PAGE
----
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Henley Halebrown creates Bauhaus-informed offices in converted London warehouse


Concrete block walls in the reception of Lazlo offices by Henley Halebrown

The colours and craft techniques of the Bauhaus movement were the inspiration behind Laszlo, a century-old warehouse building transformed into workspaces by London studio Henley Halebrown.

Located in north London, the renovated building now contains five floors of flexible offices, ranging from 482 square metres up to 647 square metres.

Concrete block walls in the reception of Lazlo offices by Henley Halebrown
Structural elements are left exposed through Laszlo’s interiors

Henley Halebrown approached the project differently to a standard office conversion.

Instead of a “shell and core” approach, where tenants have no choice but to complete a fit-out, the architects have made spaces that can be occupied simply as they are.

They did this by exposing the building’s internal structure – its concrete floor slabs and steel I beams – and bringing order to the elements around. Services are neatly organised, while low-tech materials like concrete and timber are used to make adjustments.

Office floor in Lazlo offices by Henley Halebrown
Offices are designed to require minimal additional fit-out

Studio founders Simon Henley and Gavin Hale-Brown describe the approach as seeking “to illustrate how elementary the construction of an office might be”.

The idea is that companies would only need to add their own branding, plus furniture, which would significantly reduce the amount of waste generated when tenants move out.

“Working on adaptive reuse buildings like Laszlo is second nature to us as a practice,” said Henley.

“It builds on our interest in how you create new layers of life within a city while celebrating both its past and future, and of course, the great thing is that the huge environmental benefits that come through reuse are now more widely understood.”

Exterior of Lazlo offices by Henley Halebrown
Geometric graphics signal the building’s change of use

Originally known as Batavia Mills, Laszlo was built in the early 20th century as a facility for manufacturing and printing, although it also served as storage for gas masks during the second world war.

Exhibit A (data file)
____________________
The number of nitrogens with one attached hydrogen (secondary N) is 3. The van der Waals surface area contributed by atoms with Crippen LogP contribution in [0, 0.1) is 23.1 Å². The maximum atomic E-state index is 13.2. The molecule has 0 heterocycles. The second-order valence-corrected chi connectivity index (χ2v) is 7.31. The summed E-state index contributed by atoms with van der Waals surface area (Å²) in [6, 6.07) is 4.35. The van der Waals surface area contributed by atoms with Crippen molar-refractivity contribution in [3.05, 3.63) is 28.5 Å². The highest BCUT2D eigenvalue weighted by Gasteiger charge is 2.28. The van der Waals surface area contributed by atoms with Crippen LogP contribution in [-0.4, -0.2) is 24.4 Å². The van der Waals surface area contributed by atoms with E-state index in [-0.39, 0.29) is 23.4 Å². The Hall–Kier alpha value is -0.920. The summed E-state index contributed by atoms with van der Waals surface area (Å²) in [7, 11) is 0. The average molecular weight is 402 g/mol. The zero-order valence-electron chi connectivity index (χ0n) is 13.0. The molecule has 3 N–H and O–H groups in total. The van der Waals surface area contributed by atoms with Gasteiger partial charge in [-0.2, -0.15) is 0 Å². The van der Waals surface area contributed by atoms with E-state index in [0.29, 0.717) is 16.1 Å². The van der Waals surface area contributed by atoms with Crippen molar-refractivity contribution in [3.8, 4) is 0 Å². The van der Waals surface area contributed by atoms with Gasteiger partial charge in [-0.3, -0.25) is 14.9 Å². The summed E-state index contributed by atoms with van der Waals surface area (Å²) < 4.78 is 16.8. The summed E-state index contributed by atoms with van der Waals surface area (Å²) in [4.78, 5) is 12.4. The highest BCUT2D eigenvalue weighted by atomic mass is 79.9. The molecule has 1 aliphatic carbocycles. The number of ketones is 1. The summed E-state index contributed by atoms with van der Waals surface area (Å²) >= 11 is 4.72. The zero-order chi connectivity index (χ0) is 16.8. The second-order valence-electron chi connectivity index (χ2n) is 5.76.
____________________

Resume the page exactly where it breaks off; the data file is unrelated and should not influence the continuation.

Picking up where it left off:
The Bauhaus become an obvious point of reference for the renovation; not only does it date from the same period, but its core ethos was about being true to materials and finding beauty in craft.

Office with wooden ceiling in Lazlo by Henley Halebrown
A steel and timber joisted roof is now exposed on the fourth floor

A painting by Bauhaus artist Laszlo Moholy Nagy – who the building is named after – provided the cues for repairs made to the concrete floors.

There were various gaps created where partition walls had been removed. Instead of infilling these with concrete, Henley Halebrown chose an earth-coloured screed that highlights these marks as traces of history.

Colourful doors in Lazlo offices by Henley Halebrown
Doors throughout the interior borrow tones from Josef Albers’ colour studies

The building refers to the colour studies of Bauhaus teacher Josef Albers with a series of doors painted in bold but complementary shades of green, yellow, grey and blue.

Another Bauhaus reference can be found on the exterior, where the brickwork and glazing have been subtly decorated with the same graphic shapes and lettering that give the building its brand identity.

Lazlo offices by Henley Halebrown
The reception features a desk shaped like an I beam

Laszlo offers various amenities to its tenants, including a large outdoor seating area, bicycle parking and showers. There are also shared spaces on the ground floor, including a reception and an area known as the living room.

Furniture in these ground floor spaces is designed to feel like part of the structure, with highlights including a reception desk and bookshelf that both look like giant I beams.

Living room in Lazlo offices by Henley Halebrown
A living room with kitchen is shared by all tenants

“Within the framework of the original structure, we composed a series of unconventional spaces with conventional building materials, mostly blockwork, lintels and paint,” said Jack Hawthorne, an associate at Henley Halebrown.

“These spaces are occupied with pieces of furniture that are imagined and made as oversized elements of structure, ‘furniture as structure’, placing them in playful dialogue with the building’s newly exposed frame.”

Lazlo offices by Henley Halebrown
One of the office floors has already been furnished

Photos of the project show one of the office floors already fitted out.

The light-touch approach includes glazed meeting rooms, a wooden kitchen and mobile shelves that function as room dividers. Desks and seats integrate bold flashes of colour that feel at home with the rest of the building.

Each floor is similar in layout and finish, although the fourth floor features an exposed steel and timber joisted roof and a balcony terrace.

Lazlo offices by Henley Halebrown
The space features colourful desks, open shelves and glazed meeting rooms

Laszlo is one of several innovative offices designs recently completed in London, as companies adapt to more flexible working policies following the impact of the pandemic.

Other recent examples include a co-working office that doubles as a “town hall” and an office with more meeting areas than desks.

The photography is by David Grandorge.

The post Henley Halebrown creates Bauhaus-informed offices in converted London warehouse appeared first on Dezeen.


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